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Living and thriving with Marfan syndrome

Jonathan McGoey has endured many severe heart problems related to Marfan syndrome, including aortic enlargement and reconstruction. After his latest heart surgery, he’s enjoying life with his family and looks forward to adulthood.

In April 2003, Patty and Timothy McGoey noticed their 4-year-old son would run out of breath quickly while he played in their Ronkonkoma home. When Ms. McGoey took him to Angela Romano, MD, a pediatric cardiologist at Cohen Children's Medical Center, the diagnosis blindsided her: Jonathan has Marfan syndrome.

"I seemed to temporarily lose my hearing when I heard the news, as if I were in a cartoon," Ms. McGoey said. "I was totally shocked and upset. I'd never heard of Marfan syndrome, and I couldn't imagine what was going to happen."

Marfan syndrome is a genetic condition that causes faulty connective tissue throughout the body. A common complication is enlargement of the aorta (the body's largest artery, which carries blood away from the heart). An enlarged aorta is at risk for tears in the inner lining. It can also rupture or dissect, which are life-threatening developments.

Severe heart problems related to Marfan syndrome do not usually occur until adulthood, according to Dr. Romano. But Jonathan's case is severe, so significant cardiac problems had already begun.

Days after diagnosis, Jonathan underwent surgery at Cohen Children's to replace his aorta and repair the mitral valve, another affected part of his heart. The 11-hour surgery bought him years of time.

Repairing his enlarged aorta

Jonathan continued to visit Dr. Romano throughout his childhood so she could monitor the status of his heart via cardiac-imaging results.

"I kept a close eye on the size and growth of Mr. McGoey's aorta, as well as the function of his aortic and mitral valves," Dr. Romano said. She added that early in Jonathan's treatment, he began taking a medication that is believed to slow the progression of the aortic enlargement. He continues to take the medicine today.

By the time Jonathan turned 18, Dr. Romano knew his growth would require him to have surgery to adjust his aortic reconstruction, including replacing additional enlarged parts of the artery and his aortic valve. She believed it would be safest for an aortic surgery specialist to perform the operation, so she introduced the McGoey family to Derek Brinster, MD, director of aortic surgery at Northwell Health and of the health system's Center for Aortic Disease.

"Dr. Romano accompanied us to our first appointment with Dr. Brinster," Ms. McGoey said. "It was comforting to have her personally hand my son off to him - and we liked him right away. Jonathan just had one question: 'Are you sure you know what you're doing?' That was a funny moment for everyone."

quotation mark Jonathan has been through a lot, but he looks and feels good. He has a great outlook on life.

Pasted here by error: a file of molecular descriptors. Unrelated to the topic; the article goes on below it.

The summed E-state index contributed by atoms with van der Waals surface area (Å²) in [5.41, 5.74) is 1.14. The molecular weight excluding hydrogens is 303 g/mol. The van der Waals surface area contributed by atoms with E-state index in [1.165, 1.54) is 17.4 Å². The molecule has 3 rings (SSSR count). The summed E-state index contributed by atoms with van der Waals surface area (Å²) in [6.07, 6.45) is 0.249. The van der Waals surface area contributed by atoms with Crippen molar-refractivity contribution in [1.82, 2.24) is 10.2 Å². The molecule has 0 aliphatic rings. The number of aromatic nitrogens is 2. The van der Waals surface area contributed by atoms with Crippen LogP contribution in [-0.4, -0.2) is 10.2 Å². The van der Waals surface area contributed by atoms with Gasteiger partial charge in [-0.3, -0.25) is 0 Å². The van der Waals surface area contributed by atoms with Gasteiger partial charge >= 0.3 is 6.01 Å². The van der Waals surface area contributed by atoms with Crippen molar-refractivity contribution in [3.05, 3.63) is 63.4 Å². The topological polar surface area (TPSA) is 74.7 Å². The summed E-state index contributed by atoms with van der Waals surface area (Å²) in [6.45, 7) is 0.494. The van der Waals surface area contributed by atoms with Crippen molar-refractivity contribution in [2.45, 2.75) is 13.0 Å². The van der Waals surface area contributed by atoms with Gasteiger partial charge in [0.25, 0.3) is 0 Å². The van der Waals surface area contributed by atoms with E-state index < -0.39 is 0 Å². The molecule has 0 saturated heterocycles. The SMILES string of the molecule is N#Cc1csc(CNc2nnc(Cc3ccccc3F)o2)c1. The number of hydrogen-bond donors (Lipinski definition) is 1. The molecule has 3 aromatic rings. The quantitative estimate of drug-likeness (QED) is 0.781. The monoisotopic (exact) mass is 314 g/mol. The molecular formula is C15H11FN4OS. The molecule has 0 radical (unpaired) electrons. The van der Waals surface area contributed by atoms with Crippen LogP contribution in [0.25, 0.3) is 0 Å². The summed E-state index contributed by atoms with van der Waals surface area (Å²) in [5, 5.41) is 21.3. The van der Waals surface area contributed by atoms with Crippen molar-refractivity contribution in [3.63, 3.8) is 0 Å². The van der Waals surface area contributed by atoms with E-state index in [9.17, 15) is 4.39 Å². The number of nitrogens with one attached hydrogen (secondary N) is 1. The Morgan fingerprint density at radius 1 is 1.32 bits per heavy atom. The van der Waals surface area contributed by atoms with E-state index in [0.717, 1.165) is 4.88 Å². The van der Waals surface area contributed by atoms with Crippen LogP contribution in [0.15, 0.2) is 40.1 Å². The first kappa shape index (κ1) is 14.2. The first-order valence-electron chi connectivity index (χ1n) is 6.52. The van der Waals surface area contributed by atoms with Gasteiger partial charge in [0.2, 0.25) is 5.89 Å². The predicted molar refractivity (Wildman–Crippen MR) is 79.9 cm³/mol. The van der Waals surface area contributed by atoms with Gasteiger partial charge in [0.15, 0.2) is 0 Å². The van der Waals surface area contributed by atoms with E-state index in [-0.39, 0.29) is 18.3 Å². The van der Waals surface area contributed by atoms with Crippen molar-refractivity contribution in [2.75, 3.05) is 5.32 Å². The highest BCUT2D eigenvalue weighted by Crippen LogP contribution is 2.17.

Patty McGoey

Senior prom and graduation

Dr. Brinster operated on Jonathan at Lenox Hill Hospital in July 2016. Jonathan's heart and aorta required extensive reconstruction because of his condition and previous surgery. Dr. Brinster repaired a hole in his heart and two of his valves and replaced his aorta from his heart to his head vessels. A heart-lung machine kept Jonathan's blood circulating and supplied his body with oxygen during the four-hour procedure.

"Jonathan has had a very nice cardiac result," Dr. Romano said. "Hopefully, it will serve him well for many years."

Jonathan is now continuing follow-up care with Dr. Romano. At her suggestion, he will transition to the care of an adult cardiologist who specializes in vascular disorders. That physician will focus on protecting Jonathan's aorta as much as possible with routine follow-up, monitoring and medication. After aortic surgery, medical management allows a reasonably normal life expectancy for most people with Marfan syndrome.

That is exactly what the McGoeys want: time to enjoy their life together as a family. Recent gratifying occasions include when the teen attended high school graduation and went to the senior prom.

"Jonathan has been through a lot, but he looks and feels good," Ms. McGoey said. "He has a great outlook on life."

Marfan syndrome symptoms

Marfan syndrome is a genetic variation that makes the body create irregular connective tissue. This can cause problems throughout the body, including the bones, the heart, the lungs and eyes, and the fluid-filled membrane that surrounds and protects the brain and spinal cord (the dura).

Those who have the syndrome are born with it, but Marfan might not show right away. Symptoms include:

  • Long and uneven arms, legs and fingers
  • Tall and thin build
  • Chest sinking in or protruding out
  • Flat feet
  • Flexible joints
  • Unusually curved spine
Find integrated care for aortic conditions at Northwell's Center for Aortic Disease:
Benefit from early diagnosis, clinical consultation and timely therapy with the Marfan Syndrome Program: